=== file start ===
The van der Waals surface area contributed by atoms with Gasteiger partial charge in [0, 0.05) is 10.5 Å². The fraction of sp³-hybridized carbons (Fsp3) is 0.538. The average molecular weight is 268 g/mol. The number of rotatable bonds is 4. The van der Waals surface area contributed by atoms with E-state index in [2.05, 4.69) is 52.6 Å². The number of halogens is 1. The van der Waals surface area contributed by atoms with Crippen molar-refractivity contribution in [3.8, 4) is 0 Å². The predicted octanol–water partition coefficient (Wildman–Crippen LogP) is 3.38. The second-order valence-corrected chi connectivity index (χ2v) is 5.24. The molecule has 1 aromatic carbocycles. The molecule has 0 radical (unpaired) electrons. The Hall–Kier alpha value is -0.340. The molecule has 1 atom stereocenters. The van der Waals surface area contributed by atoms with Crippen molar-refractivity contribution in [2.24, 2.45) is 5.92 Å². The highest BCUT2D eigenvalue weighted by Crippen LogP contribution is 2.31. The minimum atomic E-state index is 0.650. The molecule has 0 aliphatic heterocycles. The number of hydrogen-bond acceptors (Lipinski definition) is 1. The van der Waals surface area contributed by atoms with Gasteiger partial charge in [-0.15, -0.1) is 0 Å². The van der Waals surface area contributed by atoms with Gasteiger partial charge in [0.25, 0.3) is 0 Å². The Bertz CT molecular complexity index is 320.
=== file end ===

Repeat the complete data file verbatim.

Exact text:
The van der Waals surface area contributed by atoms with Gasteiger partial charge in [0, 0.05) is 10.5 Å². The fraction of sp³-hybridized carbons (Fsp3) is 0.538. The average molecular weight is 268 g/mol. The number of rotatable bonds is 4. The van der Waals surface area contributed by atoms with E-state index in [2.05, 4.69) is 52.6 Å². The number of halogens is 1. The van der Waals surface area contributed by atoms with Crippen molar-refractivity contribution in [3.8, 4) is 0 Å². The predicted octanol–water partition coefficient (Wildman–Crippen LogP) is 3.38. The second-order valence-corrected chi connectivity index (χ2v) is 5.24. The molecule has 1 aromatic carbocycles. The molecule has 0 radical (unpaired) electrons. The Hall–Kier alpha value is -0.340. The molecule has 1 atom stereocenters. The van der Waals surface area contributed by atoms with Crippen molar-refractivity contribution in [2.24, 2.45) is 5.92 Å². The highest BCUT2D eigenvalue weighted by Crippen LogP contribution is 2.31. The minimum atomic E-state index is 0.650. The molecule has 0 aliphatic heterocycles. The number of hydrogen-bond acceptors (Lipinski definition) is 1. The van der Waals surface area contributed by atoms with Gasteiger partial charge in [-0.15, -0.1) is 0 Å². The van der Waals surface area contributed by atoms with Gasteiger partial charge in [0.25, 0.3) is 0 Å². The Bertz CT molecular complexity index is 320.